Af­ter win­ning a pa­ter­nity case against Ti­wari, Ro­hit Shekhar plans to file a crim­i­nal case against his bi­o­log­i­cal fa­ther

India Today - - NA TION - By Priya Sahgal

At ex­actly 4 p. m. on July 27, 86- year- old Narayan Dutt Ti­wari be­came a fa­ther. A DNA test he was forced to un­dergo by the Delhi High Court on a pa­ter­nity suit filed in Septem­ber 2007 by Ro­hit Shekhar, has proven that the for­mer Andhra Pradesh gover­nor is his bi­o­log­i­cal fa­ther. “I am not his il­le­git­i­mate child, he is my il­le­git­i­mate fa­ther,” re­acted 33- year- old Shekhar.

From his house in Dehradun, Ti­wari is­sued a state­ment that “I have ev­ery right to live my pri­vate life ac­cord­ing to my rules”. Two years ago, he had told IN­DIA TO­DAY, “At this age, ev­ery­one is my child.”

The saga that cli­maxed in court be­gan as a love story in one of New Delhi’s most pow­er­ful homes. Shekhar’s mother Ujjwala Sharma was in her mid- 20s when she met Ti­wari in 1968 at her fa­ther’s min­is­te­rial bun­ga­low. Ti­wari was then the pres­i­dent of Youth Congress. Her fa­ther, Sher Singh, was a Union min­is­ter.

Ujjwala was preg­nant with her older son Sidhartha when she and her hus­band B. L. Sharma parted ways. She met the flam­boy­ant Ti­wari at her fa­ther’s house. “Dheere- dheere ha­mara parichay badha aur inke pranay nivedan shuru ho gaye ( grad­u­ally we be­came ac­quainted and he be­gan court­ing me),” re­calls Ujjwala, her gaze firmly fo­cused on the car­pet.

Ti­wari asked Ujjwala to bear him a child as he didn’t have any chil­dren. She asked him to get a di­vorce and marry her. “He said that he was 50 and I was 30, so we didn’t have much time and that we should have the child in­stead of wast­ing time for the di­vorce to fi­nalise. I fi­nally agreed be­cause I saw how much he wanted a child,” says Ujjwala, and adds, “It’s not wrong that I trusted him. He was some­one who had been com­ing to our house for six- seven years. What is wrong is that he be­haved so treach­er­ously.”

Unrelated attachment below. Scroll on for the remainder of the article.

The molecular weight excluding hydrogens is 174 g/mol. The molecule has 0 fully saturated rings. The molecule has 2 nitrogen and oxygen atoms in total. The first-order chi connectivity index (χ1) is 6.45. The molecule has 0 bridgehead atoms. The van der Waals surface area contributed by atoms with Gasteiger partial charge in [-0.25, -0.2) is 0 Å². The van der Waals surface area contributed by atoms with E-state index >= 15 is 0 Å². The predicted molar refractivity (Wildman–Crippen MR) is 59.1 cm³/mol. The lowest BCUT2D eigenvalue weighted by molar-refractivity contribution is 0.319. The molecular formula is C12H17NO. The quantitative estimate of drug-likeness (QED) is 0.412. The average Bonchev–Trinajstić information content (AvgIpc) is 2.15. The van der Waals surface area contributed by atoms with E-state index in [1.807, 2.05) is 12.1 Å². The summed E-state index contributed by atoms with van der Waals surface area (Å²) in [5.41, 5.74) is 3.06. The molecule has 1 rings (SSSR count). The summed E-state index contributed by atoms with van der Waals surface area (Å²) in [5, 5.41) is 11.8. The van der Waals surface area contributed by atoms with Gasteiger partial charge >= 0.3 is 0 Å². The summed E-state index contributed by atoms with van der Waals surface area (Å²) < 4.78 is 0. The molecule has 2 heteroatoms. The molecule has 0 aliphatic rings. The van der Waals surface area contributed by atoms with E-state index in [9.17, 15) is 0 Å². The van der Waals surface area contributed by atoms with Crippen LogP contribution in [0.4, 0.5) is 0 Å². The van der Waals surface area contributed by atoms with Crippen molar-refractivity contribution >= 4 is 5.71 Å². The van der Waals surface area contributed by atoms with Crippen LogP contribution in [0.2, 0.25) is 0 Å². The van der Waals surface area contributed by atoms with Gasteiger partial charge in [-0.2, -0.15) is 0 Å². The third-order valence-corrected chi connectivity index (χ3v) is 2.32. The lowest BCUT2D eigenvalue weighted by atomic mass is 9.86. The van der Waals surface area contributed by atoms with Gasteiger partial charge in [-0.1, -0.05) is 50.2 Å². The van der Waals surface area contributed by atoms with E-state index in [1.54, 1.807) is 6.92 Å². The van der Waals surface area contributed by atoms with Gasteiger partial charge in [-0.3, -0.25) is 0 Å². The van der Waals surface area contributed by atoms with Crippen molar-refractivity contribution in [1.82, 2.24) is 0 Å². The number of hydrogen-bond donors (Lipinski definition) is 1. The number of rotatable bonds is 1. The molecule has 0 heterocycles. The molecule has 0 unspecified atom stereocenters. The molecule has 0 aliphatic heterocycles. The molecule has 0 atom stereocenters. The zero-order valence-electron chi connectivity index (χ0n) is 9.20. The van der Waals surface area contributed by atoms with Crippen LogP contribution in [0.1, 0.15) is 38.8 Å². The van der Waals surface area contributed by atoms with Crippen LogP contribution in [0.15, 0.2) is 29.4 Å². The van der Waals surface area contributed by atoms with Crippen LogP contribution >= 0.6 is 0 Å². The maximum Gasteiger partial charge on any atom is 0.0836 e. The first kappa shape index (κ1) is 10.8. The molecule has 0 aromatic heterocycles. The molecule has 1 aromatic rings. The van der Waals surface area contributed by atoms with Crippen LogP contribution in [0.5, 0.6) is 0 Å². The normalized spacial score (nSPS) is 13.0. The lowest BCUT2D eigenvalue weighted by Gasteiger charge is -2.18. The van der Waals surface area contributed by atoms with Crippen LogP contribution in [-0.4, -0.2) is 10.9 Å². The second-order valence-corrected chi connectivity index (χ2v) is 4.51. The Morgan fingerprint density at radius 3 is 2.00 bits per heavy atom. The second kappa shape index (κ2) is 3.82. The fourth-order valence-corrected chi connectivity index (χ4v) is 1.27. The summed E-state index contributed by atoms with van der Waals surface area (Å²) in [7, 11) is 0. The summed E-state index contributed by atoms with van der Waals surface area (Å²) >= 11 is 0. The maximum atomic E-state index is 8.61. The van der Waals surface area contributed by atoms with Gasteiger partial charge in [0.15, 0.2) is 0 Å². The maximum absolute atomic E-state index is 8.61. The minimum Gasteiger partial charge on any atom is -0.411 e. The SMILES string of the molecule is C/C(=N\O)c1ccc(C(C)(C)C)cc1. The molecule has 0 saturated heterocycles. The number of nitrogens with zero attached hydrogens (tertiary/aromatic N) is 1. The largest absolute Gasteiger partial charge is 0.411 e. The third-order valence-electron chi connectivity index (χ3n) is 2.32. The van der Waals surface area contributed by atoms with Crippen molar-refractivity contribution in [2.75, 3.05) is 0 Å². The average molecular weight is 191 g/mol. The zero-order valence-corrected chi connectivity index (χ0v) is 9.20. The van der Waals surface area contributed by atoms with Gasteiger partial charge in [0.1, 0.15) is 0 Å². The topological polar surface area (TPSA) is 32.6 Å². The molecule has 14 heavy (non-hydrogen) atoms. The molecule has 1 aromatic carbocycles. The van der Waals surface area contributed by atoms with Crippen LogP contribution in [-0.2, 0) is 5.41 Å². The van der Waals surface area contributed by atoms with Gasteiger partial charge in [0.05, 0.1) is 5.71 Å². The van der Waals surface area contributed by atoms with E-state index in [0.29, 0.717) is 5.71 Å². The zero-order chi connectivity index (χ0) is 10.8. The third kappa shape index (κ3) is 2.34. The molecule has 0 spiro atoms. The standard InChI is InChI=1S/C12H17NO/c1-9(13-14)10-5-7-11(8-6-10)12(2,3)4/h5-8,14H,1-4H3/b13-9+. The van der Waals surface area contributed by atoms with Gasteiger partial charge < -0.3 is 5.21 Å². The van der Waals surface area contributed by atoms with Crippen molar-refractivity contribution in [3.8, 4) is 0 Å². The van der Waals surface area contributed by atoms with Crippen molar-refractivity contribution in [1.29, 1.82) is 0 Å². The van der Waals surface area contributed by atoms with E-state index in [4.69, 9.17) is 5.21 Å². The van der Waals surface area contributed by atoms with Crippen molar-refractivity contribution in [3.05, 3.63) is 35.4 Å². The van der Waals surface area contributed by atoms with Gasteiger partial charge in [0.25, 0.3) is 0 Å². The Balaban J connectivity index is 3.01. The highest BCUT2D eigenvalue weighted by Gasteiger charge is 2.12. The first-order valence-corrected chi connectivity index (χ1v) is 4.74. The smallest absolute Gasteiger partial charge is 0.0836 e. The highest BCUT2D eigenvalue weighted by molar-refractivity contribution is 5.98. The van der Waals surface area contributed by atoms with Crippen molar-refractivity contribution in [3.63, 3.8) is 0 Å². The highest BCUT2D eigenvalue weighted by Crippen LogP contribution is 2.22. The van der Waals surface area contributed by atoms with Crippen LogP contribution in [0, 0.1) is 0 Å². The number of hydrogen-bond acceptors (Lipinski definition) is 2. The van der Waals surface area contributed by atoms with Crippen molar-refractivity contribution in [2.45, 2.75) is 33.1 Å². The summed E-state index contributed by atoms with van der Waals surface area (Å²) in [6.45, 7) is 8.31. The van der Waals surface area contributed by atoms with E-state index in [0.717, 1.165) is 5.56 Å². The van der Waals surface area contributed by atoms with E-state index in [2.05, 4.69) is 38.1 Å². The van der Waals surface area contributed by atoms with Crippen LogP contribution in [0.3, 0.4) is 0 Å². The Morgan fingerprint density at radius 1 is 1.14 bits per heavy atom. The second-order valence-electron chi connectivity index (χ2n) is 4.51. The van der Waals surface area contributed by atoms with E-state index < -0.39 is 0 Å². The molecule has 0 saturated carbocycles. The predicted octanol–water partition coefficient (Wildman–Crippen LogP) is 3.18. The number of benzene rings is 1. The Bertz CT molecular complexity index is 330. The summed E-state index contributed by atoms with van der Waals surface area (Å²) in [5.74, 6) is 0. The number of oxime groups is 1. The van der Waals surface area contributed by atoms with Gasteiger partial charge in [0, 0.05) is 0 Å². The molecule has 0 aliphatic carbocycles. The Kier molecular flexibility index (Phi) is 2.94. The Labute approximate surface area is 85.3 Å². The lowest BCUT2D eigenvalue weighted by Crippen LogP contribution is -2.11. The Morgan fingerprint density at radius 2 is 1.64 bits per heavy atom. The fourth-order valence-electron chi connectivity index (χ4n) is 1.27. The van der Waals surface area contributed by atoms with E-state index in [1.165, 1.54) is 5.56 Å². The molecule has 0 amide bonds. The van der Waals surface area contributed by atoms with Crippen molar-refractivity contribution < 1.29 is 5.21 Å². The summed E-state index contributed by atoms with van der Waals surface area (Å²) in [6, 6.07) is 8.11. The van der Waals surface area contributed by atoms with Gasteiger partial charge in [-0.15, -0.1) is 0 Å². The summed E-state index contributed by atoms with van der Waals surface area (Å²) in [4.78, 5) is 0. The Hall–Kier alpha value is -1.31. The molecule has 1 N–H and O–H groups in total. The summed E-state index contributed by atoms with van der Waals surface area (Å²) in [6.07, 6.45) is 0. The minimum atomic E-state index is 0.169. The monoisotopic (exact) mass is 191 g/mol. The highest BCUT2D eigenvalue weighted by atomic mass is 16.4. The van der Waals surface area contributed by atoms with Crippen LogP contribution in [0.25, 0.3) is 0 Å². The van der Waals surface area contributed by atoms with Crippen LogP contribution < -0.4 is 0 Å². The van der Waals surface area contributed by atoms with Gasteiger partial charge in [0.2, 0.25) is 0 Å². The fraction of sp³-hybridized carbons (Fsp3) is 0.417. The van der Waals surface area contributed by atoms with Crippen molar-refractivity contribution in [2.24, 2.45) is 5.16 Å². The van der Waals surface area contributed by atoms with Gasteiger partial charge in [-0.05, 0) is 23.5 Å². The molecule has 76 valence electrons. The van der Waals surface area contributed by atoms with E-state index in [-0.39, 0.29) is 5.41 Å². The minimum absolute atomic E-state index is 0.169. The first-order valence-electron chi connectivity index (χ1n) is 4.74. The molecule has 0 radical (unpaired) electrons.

Shekhar was born in 1979. The birth cer­tifi­cate shows B. L. Sharma as his fa­ther. Ro­hit’s early mem­o­ries of Ti­wari are of an in­dul­gent un­cle who sang him songs from the 1979 hit film Noorie. When he learnt the truth in the early 1990s, he be­came very awk­ward in Ti­wari’s pres­ence.

Around 1993, Ti­wari stopped vis­it­ing them at their home in De­fence Colony, Delhi. When Ujjwala and Shekhar tried to reach him, they were re­buffed. The re­jec­tion had a trau­matic ef­fect on the young boy. He lay suf­fered from de­pres­sion and had a stroke when he was 28. “Ti­wari was mer­ci­less. Even a sim­ple apol­ogy would have calmed me then. I de­cided I wanted my pa­ter­nity to be recog­nised so that my lin­eage is es­tab­lished. It is my right to live with dig­nity,” says Shekhar. The law firm Karan­jawala and Co took on his case pro- bono.

A law grad­u­ate, Ro­hit has moved a pe­ti­tion in the Supreme Court that words like bas­tard, un­chaste and con­cu­bine be ban­ished from court rooms. “I have heard some of these words about my mother. These are dis­crim­i­na­tory words that give cre­dence to prej­u­dice. What about chil­dren born of live- in re­la­tion­ships, sperm do­na­tions or even out of rape? Is it their fault they are called bas­tards?” he asks. He is plan­ning to file a crim­i­nal case against Ti­wari for mis­lead­ing the courts and char­ac­ter as­sas­si­na­tion of his mother. “I also want to know what rights and lim­i­ta­tions I have be­tween my le­git­i­mate and bi­o­log­i­cal fa­ther,” says Ro­hit.

He is still search­ing for an­swers. But the an­swer Shekhar needs can­not be given by the court. Why did a man who sang him lul­la­bies in pri­vate refuse to ac­knowl­edge him in pub­lic?

RAJ KU­MAR / www. in­di­a­to­day­im­ages. com


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